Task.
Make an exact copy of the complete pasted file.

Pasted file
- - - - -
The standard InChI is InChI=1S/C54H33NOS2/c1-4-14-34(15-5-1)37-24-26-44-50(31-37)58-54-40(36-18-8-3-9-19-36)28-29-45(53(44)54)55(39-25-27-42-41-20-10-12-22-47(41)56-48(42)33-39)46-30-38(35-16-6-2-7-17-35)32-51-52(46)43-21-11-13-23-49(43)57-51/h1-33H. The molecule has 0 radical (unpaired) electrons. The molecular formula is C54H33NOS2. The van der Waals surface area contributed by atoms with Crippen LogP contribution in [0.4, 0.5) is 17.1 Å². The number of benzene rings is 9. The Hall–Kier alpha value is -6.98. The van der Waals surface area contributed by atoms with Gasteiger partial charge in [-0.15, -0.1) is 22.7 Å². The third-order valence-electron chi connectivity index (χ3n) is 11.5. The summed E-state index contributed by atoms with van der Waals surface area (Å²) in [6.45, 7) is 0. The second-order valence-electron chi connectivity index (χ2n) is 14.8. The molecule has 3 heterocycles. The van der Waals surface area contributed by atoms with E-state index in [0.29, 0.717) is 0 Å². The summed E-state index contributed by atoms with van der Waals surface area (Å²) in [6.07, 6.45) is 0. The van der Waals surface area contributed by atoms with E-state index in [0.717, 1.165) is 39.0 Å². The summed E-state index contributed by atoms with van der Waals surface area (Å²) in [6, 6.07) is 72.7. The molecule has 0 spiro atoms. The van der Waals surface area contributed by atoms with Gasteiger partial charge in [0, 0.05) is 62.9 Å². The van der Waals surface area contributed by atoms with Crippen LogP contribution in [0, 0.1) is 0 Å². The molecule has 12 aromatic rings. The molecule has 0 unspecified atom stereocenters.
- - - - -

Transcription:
The standard InChI is InChI=1S/C54H33NOS2/c1-4-14-34(15-5-1)37-24-26-44-50(31-37)58-54-40(36-18-8-3-9-19-36)28-29-45(53(44)54)55(39-25-27-42-41-20-10-12-22-47(41)56-48(42)33-39)46-30-38(35-16-6-2-7-17-35)32-51-52(46)43-21-11-13-23-49(43)57-51/h1-33H. The molecule has 0 radical (unpaired) electrons. The molecular formula is C54H33NOS2. The van der Waals surface area contributed by atoms with Crippen LogP contribution in [0.4, 0.5) is 17.1 Å². The number of benzene rings is 9. The Hall–Kier alpha value is -6.98. The van der Waals surface area contributed by atoms with Gasteiger partial charge in [-0.15, -0.1) is 22.7 Å². The third-order valence-electron chi connectivity index (χ3n) is 11.5. The summed E-state index contributed by atoms with van der Waals surface area (Å²) in [6.45, 7) is 0. The second-order valence-electron chi connectivity index (χ2n) is 14.8. The molecule has 3 heterocycles. The van der Waals surface area contributed by atoms with E-state index in [0.29, 0.717) is 0 Å². The summed E-state index contributed by atoms with van der Waals surface area (Å²) in [6.07, 6.45) is 0. The van der Waals surface area contributed by atoms with E-state index in [0.717, 1.165) is 39.0 Å². The summed E-state index contributed by atoms with van der Waals surface area (Å²) in [6, 6.07) is 72.7. The molecule has 0 spiro atoms. The van der Waals surface area contributed by atoms with Gasteiger partial charge in [0, 0.05) is 62.9 Å². The van der Waals surface area contributed by atoms with Crippen LogP contribution in [0, 0.1) is 0 Å². The molecule has 12 aromatic rings. The molecule has 0 unspecified atom stereocenters.